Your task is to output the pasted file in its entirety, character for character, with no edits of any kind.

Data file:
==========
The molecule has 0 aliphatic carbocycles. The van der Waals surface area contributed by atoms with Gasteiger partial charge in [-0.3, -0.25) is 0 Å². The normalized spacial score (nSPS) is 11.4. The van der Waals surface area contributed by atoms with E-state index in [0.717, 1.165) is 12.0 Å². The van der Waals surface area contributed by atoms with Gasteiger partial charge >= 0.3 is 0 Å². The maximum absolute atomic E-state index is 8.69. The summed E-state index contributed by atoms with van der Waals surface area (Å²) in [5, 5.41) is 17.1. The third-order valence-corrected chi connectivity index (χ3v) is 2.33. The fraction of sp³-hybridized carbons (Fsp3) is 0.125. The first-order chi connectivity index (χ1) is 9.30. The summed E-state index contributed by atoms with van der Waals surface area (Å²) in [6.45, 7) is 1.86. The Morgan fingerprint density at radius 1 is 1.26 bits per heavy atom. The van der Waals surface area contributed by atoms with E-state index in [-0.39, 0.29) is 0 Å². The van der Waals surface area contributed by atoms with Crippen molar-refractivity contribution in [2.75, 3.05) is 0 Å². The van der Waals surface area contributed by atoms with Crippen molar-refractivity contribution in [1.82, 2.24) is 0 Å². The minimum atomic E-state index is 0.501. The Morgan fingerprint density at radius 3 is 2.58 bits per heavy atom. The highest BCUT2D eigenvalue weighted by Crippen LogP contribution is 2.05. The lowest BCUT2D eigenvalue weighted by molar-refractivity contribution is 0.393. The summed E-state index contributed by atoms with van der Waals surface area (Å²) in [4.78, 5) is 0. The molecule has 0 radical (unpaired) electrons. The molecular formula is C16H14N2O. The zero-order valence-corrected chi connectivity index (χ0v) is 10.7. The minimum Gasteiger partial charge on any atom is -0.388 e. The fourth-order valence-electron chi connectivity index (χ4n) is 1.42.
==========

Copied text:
The molecule has 0 aliphatic carbocycles. The van der Waals surface area contributed by atoms with Gasteiger partial charge in [-0.3, -0.25) is 0 Å². The normalized spacial score (nSPS) is 11.4. The van der Waals surface area contributed by atoms with E-state index in [0.717, 1.165) is 12.0 Å². The van der Waals surface area contributed by atoms with Gasteiger partial charge >= 0.3 is 0 Å². The maximum absolute atomic E-state index is 8.69. The summed E-state index contributed by atoms with van der Waals surface area (Å²) in [5, 5.41) is 17.1. The third-order valence-corrected chi connectivity index (χ3v) is 2.33. The fraction of sp³-hybridized carbons (Fsp3) is 0.125. The first-order chi connectivity index (χ1) is 9.30. The summed E-state index contributed by atoms with van der Waals surface area (Å²) in [6.45, 7) is 1.86. The Morgan fingerprint density at radius 1 is 1.26 bits per heavy atom. The van der Waals surface area contributed by atoms with E-state index in [-0.39, 0.29) is 0 Å². The van der Waals surface area contributed by atoms with Crippen molar-refractivity contribution in [2.75, 3.05) is 0 Å². The van der Waals surface area contributed by atoms with Crippen molar-refractivity contribution in [1.82, 2.24) is 0 Å². The minimum atomic E-state index is 0.501. The Morgan fingerprint density at radius 3 is 2.58 bits per heavy atom. The highest BCUT2D eigenvalue weighted by Crippen LogP contribution is 2.05. The lowest BCUT2D eigenvalue weighted by molar-refractivity contribution is 0.393. The summed E-state index contributed by atoms with van der Waals surface area (Å²) in [4.78, 5) is 0. The molecule has 0 radical (unpaired) electrons. The molecular formula is C16H14N2O. The zero-order valence-corrected chi connectivity index (χ0v) is 10.7. The minimum Gasteiger partial charge on any atom is -0.388 e. The fourth-order valence-electron chi connectivity index (χ4n) is 1.42.